By Sourish Bhattacharyya
|The entry of the Fratelli Gran Cuvee Brut|
Sparkling will make the bubbly market
that much more exciting
JUST AS I’d finished updating my post on the Chandon launch — my effusiveness, by the way, got me a mild rap from an active member of the Indian Wine Academy, a Facebook forum I greatly respect — I got a press release in my inbox announcing the launch of Fratelli’s bubbly, a methode traditionelle sparkling wine with 100 per cent Chenin Blanc.
The ambitiously named Gran Cuvée Brut has been developed by Fratelli Wines at Akluj, the old cotton trade centre of Maharashtra’s Sholapur district, which is now famous for the Indo-Italian joint wine venture. And the winemaker is the celebrated Piero Masi, about whom I had written about some time back in my report on Fratelli Sangiovese Blanc, which I found to be a creditable addition to the company’s wine portfolio. It’s a drinkable aperitif wine — just the kind you’d serve on a Saturday night at a small party.
I hope to taste very soon the Gran Cuvée Brut (Mumbai, Rs 995; Delhi, Rs 1,050), but when I was talking about it with Moet Hennessy’s Regional Managing Director (Asia Pacific), Mark Bedingham, he said the entry of more quality bubbly into the presently limited market would also make the category grow. I agree. With Sula, Grover Zampa, Moet Hennessy India and Fratelli, all quality players, ready to give each other a run for the money, the net gainer will be the consumer. I only wish, though, the Gran Cuvée Brut proudly announced itself as a ‘Product of India’ or ‘Product of Akluj’ in the same way as Chandon does.
What interests me about Gran Cuvée Brut is that it is a single-varietal sparkling wine. Champagne houses normally use three varietals (Chardonnay, Pinot Noir and Pinot Meunier), unless they are making blanc de blancs exclusively from Chardonnay, to balance out the shortcomings of a particular grape in a particular year. As the popular saying goes (which I got know thanks to Bedingham), “In diversity there’s consistency.”
I will now quote extensively from the Fratelli media release to give you an idea of the production process — it’s the same that is employed to make champagne in France.
“After the primary fermentation,” says the media release, “the blend is bottled with yeast and a small quantity of sugar for a second fermentation at the Fratelli winery in Akluj. During the secondary fermentation, the bottles are stored horizontally, maintained at 10 degrees C constantly so that once the second fermentation is over, lees will mature and add complexity to the wine, both on the nose and the palate with bready notes.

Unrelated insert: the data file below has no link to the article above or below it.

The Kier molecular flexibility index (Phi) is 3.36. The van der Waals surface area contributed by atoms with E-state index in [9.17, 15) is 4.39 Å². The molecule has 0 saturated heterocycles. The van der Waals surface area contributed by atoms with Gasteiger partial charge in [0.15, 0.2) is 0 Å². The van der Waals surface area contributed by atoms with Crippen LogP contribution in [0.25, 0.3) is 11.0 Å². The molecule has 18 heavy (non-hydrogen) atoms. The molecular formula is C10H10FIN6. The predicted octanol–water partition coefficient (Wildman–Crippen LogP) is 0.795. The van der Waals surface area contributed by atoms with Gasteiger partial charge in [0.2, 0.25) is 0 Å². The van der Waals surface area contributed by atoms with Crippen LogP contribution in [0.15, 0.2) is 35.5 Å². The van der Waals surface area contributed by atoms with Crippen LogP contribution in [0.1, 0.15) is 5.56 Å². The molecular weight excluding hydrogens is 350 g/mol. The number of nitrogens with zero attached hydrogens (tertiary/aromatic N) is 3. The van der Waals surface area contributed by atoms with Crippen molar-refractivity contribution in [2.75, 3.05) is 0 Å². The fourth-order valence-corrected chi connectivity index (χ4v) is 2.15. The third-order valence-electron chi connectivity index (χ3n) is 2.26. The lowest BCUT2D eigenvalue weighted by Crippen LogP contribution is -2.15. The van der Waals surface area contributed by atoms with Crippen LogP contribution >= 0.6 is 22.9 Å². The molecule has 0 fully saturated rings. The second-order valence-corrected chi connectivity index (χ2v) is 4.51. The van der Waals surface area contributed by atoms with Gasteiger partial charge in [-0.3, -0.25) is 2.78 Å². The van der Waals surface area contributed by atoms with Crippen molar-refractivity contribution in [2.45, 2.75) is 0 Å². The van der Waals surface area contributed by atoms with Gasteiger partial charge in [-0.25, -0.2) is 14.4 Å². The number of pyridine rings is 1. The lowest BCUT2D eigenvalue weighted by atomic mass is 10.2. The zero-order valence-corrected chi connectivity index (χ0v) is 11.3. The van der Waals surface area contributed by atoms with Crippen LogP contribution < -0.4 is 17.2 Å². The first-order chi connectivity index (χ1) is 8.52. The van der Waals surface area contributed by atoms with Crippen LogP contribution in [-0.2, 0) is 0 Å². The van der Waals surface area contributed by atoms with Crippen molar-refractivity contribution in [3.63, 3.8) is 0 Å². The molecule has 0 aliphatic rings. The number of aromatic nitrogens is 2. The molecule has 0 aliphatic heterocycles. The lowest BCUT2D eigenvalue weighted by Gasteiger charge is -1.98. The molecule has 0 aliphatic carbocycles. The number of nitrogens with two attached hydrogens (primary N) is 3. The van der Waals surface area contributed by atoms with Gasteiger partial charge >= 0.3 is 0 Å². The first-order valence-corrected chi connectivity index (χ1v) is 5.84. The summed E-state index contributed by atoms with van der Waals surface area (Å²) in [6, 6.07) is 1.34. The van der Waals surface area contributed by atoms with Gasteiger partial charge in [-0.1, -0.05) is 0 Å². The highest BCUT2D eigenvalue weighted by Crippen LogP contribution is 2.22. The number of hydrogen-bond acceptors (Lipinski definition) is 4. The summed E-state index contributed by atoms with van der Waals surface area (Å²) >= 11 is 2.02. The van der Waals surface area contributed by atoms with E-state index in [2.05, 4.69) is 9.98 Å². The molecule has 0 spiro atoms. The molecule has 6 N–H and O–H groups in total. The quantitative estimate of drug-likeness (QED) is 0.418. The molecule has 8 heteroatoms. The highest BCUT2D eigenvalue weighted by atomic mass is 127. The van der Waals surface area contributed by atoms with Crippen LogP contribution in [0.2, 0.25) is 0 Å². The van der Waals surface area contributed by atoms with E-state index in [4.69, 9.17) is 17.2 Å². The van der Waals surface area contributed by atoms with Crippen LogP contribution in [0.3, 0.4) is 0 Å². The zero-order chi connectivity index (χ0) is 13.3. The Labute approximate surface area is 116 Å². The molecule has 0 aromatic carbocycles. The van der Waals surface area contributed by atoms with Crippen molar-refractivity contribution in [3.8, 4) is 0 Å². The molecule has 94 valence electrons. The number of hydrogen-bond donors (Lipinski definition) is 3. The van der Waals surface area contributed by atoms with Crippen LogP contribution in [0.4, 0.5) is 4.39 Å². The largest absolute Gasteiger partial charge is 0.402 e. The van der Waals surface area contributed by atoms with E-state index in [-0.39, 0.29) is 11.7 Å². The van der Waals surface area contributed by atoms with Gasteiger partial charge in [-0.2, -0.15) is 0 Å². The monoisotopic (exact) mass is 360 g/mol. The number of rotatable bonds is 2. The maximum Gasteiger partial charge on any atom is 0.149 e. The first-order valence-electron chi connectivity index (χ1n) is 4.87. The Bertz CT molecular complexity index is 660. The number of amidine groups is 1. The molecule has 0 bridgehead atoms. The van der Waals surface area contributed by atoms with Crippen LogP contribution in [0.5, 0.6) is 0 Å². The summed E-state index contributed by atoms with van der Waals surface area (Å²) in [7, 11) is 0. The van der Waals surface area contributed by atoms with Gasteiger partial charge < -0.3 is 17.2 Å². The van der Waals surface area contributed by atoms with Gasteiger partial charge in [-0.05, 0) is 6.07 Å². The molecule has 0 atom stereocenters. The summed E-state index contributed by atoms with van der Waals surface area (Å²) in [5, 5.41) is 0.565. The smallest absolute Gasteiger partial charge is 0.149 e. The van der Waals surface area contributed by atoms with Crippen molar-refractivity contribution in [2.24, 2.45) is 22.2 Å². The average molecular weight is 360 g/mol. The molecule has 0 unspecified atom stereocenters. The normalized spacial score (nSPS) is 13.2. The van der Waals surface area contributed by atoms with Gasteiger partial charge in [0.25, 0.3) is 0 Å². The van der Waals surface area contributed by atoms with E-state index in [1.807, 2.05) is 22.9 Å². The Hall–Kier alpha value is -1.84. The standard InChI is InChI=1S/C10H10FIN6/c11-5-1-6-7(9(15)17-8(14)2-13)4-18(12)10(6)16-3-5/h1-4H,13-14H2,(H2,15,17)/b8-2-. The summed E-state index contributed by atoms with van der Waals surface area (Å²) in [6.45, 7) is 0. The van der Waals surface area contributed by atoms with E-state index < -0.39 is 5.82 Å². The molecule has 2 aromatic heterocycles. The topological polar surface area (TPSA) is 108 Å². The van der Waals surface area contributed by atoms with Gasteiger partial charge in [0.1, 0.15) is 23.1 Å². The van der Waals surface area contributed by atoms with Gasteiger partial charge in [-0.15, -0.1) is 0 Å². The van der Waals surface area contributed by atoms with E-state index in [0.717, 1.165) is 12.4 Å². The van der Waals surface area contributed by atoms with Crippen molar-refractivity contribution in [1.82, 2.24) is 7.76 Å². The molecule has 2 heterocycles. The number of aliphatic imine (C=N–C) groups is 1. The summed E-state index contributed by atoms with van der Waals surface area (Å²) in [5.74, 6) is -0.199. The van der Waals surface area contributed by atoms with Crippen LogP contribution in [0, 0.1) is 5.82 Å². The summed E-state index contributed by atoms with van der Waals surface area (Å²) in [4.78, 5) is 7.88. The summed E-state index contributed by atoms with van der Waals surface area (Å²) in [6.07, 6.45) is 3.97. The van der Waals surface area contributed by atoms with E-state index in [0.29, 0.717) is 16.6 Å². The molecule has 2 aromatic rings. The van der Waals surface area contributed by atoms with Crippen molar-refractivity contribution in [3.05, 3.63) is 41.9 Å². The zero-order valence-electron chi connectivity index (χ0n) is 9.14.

“The bottles are then taken through a process known as ‘riddling’ where they are shelved in special racks, called pupitres, which hold the bottles at a 45-degree angle, with the crown pointing downwards. Using Italian machinery, once a day, the bottles are given a slight shake and turned, once to the right, then left, and then dropped back into the pupitres, with the angle gradually increased. The drop back into the rack gives a slight push, so that the sediments settle towards the neck of the bottle. In seven days, the position of the bottle is straight down, with the lees settled in the neck. This process of removing the lees is called disgorging.
“As the sugar added previously is consumed in the second fermentation process, the next stage is adding another small quantity of sugar to the blend. Piero Masi says, ‘We add a mixture of the base wine and sucrose called liqueur d’expédition to the blend. This is not to make the wine sweet, but to balance the high acidity of the blend. As the name suggests, the wine we have created at Fratelli is called Brut, meaning dry and having very less quantity of sugar’.”
And here are the tasting notes and food pairing suggestions from Fratelli Wines.
Tasting Notes: The Fratelli Gran Cuvee Brut, like good champagne, has typical bready yeast notes on the nose. The wine has a delicate and creamy texture with persistent bubbles and a touch of citrus on the palate, coupled with the typical Fratelli Chenin Blanc minerality. It also has a nice persistence in the mouth, as well as the glass.
Grape: The Chenin Blanc expresses typical mineral notes and acidity, perfectly balanced, making this Indian sparkling wine a surprisingly elegant experience.
Food Pairing: Excellent with sushi, prawns, oysters, duck spring rolls, smoked salmon, liver pate and creamy chicken dishes.
Serving Temperature: 3 to 7 degrees C